Friday, October 05, 2007

More NCJRS Abstracts, October 5, 2007


NCJ 219739
Eric Beauregard; D. Kim Rossmo; Jean Proulx
Descriptive Model of the Hunting Process of Serial Sex Offenders: A Rational Choice Perspective
Journal of Family Violence
Volume:22 Issue:6 Dated:August 2007 Pages:449 to 463

This analysis of the criminal methods used by serial sex offenders to select their victims tested the principles of the rational choice theory of criminal behavior. The study findings show that serial sex offenders do not use a consistent method in selecting victims. Rather, their hunting for and selection of victims is a dynamic process more influenced by situational factors than the personal characteristics of the offender or prospective victim. The "hunting model" developed from the study findings includes the following factors, the routine activities of offenders and victims prior to the crime; distinguishing between the method of approach to the victim, the method of bringing the victim to the crime site, and the method of committing the crime; and exploring the various locations associated with the crime (encounter, attack, crime, and victim release). Qualitative data were obtained from the descriptions of crimes provided by 69 serial sex offenders incarcerated in Canada. All of the men had committed two or more sexual assaults or sex-related crimes against victims who were strangers. The rational choice perspective provided the main set of theoretical principles that guided the data collection. A specially constructed instrument was developed for collecting information from police investigative reports and for conducting semistructured interviews. The questionnaire contained five sections that guided the collection of information on precrime factors, "hunting" patterns, methods of crime planning and commission, postcrime factors, and behavior related to geography. 2 tables, 2 figures, and 51 references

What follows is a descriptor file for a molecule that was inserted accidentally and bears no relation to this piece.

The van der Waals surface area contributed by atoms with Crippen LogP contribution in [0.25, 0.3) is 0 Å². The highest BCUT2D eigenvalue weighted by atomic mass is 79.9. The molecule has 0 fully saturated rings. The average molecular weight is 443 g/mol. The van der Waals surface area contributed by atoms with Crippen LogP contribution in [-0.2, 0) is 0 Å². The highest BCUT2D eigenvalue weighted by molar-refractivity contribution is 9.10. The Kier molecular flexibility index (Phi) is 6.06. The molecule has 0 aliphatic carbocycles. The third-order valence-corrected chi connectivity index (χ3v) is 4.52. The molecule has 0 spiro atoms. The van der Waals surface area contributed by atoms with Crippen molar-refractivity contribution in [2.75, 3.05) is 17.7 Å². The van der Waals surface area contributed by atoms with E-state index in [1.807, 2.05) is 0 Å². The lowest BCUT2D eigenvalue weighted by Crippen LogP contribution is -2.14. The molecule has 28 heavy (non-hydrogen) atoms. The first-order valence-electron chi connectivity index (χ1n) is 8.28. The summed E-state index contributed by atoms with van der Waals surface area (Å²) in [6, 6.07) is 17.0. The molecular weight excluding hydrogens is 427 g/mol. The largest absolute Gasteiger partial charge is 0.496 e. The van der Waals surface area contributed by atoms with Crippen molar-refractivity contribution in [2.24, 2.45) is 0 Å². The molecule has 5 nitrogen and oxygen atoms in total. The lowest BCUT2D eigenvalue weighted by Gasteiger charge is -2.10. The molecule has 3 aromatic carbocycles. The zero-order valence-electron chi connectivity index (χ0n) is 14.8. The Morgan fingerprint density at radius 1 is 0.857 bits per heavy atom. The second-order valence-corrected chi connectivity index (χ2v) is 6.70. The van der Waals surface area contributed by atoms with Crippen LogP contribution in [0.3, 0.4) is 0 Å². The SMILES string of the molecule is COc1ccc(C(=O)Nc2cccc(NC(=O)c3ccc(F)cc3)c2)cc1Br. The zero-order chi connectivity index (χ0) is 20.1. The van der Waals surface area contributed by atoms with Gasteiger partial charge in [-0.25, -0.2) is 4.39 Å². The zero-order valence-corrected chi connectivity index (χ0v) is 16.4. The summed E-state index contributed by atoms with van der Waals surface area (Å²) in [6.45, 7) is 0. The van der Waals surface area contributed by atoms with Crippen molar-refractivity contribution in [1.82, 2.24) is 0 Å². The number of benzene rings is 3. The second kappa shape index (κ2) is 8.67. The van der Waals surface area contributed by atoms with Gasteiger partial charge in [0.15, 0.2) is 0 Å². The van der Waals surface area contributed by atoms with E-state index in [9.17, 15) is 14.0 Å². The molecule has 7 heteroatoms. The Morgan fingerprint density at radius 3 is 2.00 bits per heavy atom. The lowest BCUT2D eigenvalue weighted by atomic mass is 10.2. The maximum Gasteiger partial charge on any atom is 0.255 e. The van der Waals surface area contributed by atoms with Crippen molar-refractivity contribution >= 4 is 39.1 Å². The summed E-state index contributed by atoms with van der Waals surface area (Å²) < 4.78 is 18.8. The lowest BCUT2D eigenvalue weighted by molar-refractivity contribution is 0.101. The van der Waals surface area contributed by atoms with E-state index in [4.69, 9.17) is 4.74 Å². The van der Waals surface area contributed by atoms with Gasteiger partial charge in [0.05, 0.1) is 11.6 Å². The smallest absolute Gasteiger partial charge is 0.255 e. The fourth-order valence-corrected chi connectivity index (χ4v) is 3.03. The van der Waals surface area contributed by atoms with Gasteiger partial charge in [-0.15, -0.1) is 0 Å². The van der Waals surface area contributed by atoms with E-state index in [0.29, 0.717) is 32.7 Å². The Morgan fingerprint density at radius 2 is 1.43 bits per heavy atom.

NCJ 219734
Victoria Frye; Mary Haviland; Valli Rajah
Dual Arrest and Other Unintended Consequences of Mandatory Arrest in New York City: A Brief Report
Journal of Family Violence
Volume:22 Issue:6 Dated:August 2007 Pages:397 to 405

This study identified unintended consequences of New York State's statutory requirement that police arrest persons suspected of domestic violence, using data from New York City. The study identified four distinct problems that have stemmed from New York State's mandatory arrest policy for domestic violence cases: "dual arrests" (both parties involved in the violent encounter are arrested); "retaliatory arrests" ( complaining caller falsely accuses a partner who previously caused him/her to be arrested for domestic violence); "unwanted arrest" (victim does not want his/her partner arrested for any number of reasons); and "no arrest" (a case in which an arrest should have been made but was not made). The analysis of each of these consequences of the mandatory arrest policy for domestic violence cases suggests that further training and better supervision is required for responding officers in order to have more effective implementation of the law in terms of protection and remedies for domestic violence victims. Between July 1, 1998, and June 30, 2000, data were obtained from the telephone helpline of the Family Violence Project (FVP) of New York City's Urban Justice Center. The final sample consisted of 183 cases in which the presenting problem involved a police response. Cases were classified according to the arrest outcome indicated by the caller at the first point of contact. This means the cases were classified according to the arrest outcome described in the initial call to the helpline rather than the ultimate outcome of the case once advocacy was begun. 2 tables and 39 references

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